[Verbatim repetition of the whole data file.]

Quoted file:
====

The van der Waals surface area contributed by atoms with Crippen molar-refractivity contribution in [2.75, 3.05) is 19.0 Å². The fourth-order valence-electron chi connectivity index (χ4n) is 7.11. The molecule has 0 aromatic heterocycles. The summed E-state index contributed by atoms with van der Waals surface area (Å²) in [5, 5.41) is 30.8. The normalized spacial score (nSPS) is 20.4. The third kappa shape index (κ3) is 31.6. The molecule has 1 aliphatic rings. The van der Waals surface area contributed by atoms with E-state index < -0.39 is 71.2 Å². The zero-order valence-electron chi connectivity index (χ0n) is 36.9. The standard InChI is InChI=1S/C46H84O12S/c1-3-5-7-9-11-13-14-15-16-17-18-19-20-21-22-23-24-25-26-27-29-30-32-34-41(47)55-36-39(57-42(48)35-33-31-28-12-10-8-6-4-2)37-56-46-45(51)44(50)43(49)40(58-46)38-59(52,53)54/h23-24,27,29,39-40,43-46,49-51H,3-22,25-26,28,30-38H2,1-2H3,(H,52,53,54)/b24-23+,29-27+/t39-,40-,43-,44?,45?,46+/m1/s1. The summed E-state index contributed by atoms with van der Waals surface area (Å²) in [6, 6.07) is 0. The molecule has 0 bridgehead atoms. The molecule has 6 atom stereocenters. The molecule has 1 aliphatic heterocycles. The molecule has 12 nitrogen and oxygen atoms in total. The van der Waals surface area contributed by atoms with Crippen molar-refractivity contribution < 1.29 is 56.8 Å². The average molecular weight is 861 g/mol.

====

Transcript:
The van der Waals surface area contributed by atoms with Crippen molar-refractivity contribution in [2.75, 3.05) is 19.0 Å². The fourth-order valence-electron chi connectivity index (χ4n) is 7.11. The molecule has 0 aromatic heterocycles. The summed E-state index contributed by atoms with van der Waals surface area (Å²) in [5, 5.41) is 30.8. The normalized spacial score (nSPS) is 20.4. The third kappa shape index (κ3) is 31.6. The molecule has 1 aliphatic rings. The van der Waals surface area contributed by atoms with E-state index < -0.39 is 71.2 Å². The zero-order valence-electron chi connectivity index (χ0n) is 36.9. The standard InChI is InChI=1S/C46H84O12S/c1-3-5-7-9-11-13-14-15-16-17-18-19-20-21-22-23-24-25-26-27-29-30-32-34-41(47)55-36-39(57-42(48)35-33-31-28-12-10-8-6-4-2)37-56-46-45(51)44(50)43(49)40(58-46)38-59(52,53)54/h23-24,27,29,39-40,43-46,49-51H,3-22,25-26,28,30-38H2,1-2H3,(H,52,53,54)/b24-23+,29-27+/t39-,40-,43-,44?,45?,46+/m1/s1. The summed E-state index contributed by atoms with van der Waals surface area (Å²) in [6, 6.07) is 0. The molecule has 0 bridgehead atoms. The molecule has 6 atom stereocenters. The molecule has 1 aliphatic heterocycles. The molecule has 12 nitrogen and oxygen atoms in total. The van der Waals surface area contributed by atoms with Crippen molar-refractivity contribution < 1.29 is 56.8 Å². The average molecular weight is 861 g/mol.